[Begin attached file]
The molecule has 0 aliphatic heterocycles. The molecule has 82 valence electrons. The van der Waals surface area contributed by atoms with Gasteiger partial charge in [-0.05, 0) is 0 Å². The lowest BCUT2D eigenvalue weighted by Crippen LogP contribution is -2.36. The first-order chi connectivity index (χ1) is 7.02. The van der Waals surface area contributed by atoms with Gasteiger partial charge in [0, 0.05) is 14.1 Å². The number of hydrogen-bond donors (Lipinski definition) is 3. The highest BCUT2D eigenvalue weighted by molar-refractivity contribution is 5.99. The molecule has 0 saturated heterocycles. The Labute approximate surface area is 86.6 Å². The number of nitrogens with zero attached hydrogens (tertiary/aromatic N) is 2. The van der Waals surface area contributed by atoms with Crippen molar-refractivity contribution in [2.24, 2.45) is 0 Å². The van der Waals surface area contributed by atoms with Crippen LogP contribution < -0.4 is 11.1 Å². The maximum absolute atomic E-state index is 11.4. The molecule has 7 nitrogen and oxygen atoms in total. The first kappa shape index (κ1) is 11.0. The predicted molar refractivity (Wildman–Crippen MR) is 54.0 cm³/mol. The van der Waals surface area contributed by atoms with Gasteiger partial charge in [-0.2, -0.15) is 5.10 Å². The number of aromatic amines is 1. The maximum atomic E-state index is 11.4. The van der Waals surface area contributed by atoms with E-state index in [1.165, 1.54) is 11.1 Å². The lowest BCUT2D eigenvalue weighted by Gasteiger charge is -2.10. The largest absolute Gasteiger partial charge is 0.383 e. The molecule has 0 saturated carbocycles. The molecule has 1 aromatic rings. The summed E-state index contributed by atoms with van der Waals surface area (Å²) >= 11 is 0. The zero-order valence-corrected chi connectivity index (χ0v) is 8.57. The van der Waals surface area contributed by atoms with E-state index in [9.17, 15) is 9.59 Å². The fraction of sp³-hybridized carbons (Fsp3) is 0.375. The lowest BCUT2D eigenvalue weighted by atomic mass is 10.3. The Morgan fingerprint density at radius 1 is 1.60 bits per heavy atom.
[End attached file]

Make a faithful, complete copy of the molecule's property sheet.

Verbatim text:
The molecule has 0 aliphatic heterocycles. The molecule has 82 valence electrons. The van der Waals surface area contributed by atoms with Gasteiger partial charge in [-0.05, 0) is 0 Å². The lowest BCUT2D eigenvalue weighted by Crippen LogP contribution is -2.36. The first-order chi connectivity index (χ1) is 7.02. The van der Waals surface area contributed by atoms with Gasteiger partial charge in [0, 0.05) is 14.1 Å². The number of hydrogen-bond donors (Lipinski definition) is 3. The highest BCUT2D eigenvalue weighted by molar-refractivity contribution is 5.99. The molecule has 0 saturated heterocycles. The Labute approximate surface area is 86.6 Å². The number of nitrogens with zero attached hydrogens (tertiary/aromatic N) is 2. The van der Waals surface area contributed by atoms with Crippen molar-refractivity contribution in [2.24, 2.45) is 0 Å². The van der Waals surface area contributed by atoms with Crippen LogP contribution < -0.4 is 11.1 Å². The maximum absolute atomic E-state index is 11.4. The molecule has 7 nitrogen and oxygen atoms in total. The first kappa shape index (κ1) is 11.0. The predicted molar refractivity (Wildman–Crippen MR) is 54.0 cm³/mol. The van der Waals surface area contributed by atoms with Gasteiger partial charge in [-0.2, -0.15) is 5.10 Å². The number of aromatic amines is 1. The maximum atomic E-state index is 11.4. The van der Waals surface area contributed by atoms with E-state index in [1.165, 1.54) is 11.1 Å². The lowest BCUT2D eigenvalue weighted by Gasteiger charge is -2.10. The largest absolute Gasteiger partial charge is 0.383 e. The molecule has 0 saturated carbocycles. The molecule has 1 aromatic rings. The summed E-state index contributed by atoms with van der Waals surface area (Å²) >= 11 is 0. The zero-order valence-corrected chi connectivity index (χ0v) is 8.57. The van der Waals surface area contributed by atoms with E-state index in [9.17, 15) is 9.59 Å². The fraction of sp³-hybridized carbons (Fsp3) is 0.375. The lowest BCUT2D eigenvalue weighted by atomic mass is 10.3. The Morgan fingerprint density at radius 1 is 1.60 bits per heavy atom.